After `according to ' After - `according to.'
Tradition of men - opposed to "the fullness of the Godhead." Rabinical traditions. (Mark 7:8). When men could not make revelation even seem to tell about deep mysteries which they were curious to pry into, they brought in human philosophy and pretended traditions to help it, as if one should bring a lamp to the sun-dial to find the hour ('Cautions for Times,' p. 85). The false teachers boasted of a higher wisdom, transmitted by tradition among the initiated; in practice they enjoined asceticism, as though matter and the body were the sources of evil. Phrygia (in which was Colosse) had a propensity for the mystical and magical, which appeared in their worship of Cybele and subsequent Montanism.
Rudiments of the world (note, Galatians 4:3) - the elementary lessons "of the (outward) world," such as legal ordinances: our Judaic childhood's lessons (Colossians 2:11; Colossians 2:16; Colossians 2:20; Galatians 4:1-3). 'The elements of the world,' in the sense, what is earthly, carnal, and outward, are close akin to non-Christian 'rudiments of religion,' Judaical and paganish. Any return to sensuous services now is essentially "worldly" (Hebrews 9:1).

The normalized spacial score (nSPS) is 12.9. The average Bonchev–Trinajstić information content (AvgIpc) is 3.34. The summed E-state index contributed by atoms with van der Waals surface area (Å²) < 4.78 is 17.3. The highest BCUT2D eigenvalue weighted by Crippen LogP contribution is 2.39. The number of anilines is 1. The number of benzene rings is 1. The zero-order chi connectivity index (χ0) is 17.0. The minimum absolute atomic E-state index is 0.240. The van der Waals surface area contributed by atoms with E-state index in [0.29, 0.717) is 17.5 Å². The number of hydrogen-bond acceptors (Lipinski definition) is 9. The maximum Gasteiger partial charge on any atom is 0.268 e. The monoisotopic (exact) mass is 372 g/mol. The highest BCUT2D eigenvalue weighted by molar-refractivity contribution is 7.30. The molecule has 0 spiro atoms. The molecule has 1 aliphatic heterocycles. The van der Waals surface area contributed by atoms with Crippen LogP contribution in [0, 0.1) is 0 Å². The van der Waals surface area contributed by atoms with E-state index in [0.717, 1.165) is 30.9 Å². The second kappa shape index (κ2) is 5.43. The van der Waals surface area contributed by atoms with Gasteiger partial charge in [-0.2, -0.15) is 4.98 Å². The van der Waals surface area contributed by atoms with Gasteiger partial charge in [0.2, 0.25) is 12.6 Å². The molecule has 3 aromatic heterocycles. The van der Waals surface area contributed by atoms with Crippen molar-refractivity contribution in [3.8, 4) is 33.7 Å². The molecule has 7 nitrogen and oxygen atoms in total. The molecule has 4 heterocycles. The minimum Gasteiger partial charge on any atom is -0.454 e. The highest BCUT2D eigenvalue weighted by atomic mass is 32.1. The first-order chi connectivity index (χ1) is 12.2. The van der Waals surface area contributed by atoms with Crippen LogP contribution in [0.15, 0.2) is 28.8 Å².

Not after Christ. Their boasted higher "philosophy" is but human tradition-a cleaving to the worldly, not to Christ. Acknowledging Christ nominally, in spirit they deny him.
For in him dwelleth all the fulness of the Godhead bodily.
For - `Because' all "philosophy" (Colossians 2:8) not "after Christ" is a delusion; "for in Him (alone) dwelleth" permanently [ katoikei (G2730), not merely paroikei, sojourneth, as in a temple, etc.]
The fullness (Colossians 1:19 ; John 14:10 ) of the Godhead. [ Theoteetos (G2320) means the ESSENCE of the Godhead; not merely the divine perfections, 'theiotes.'] He, as man, was not merely God-like, but GOD. We have but an earnest of God's Spirit.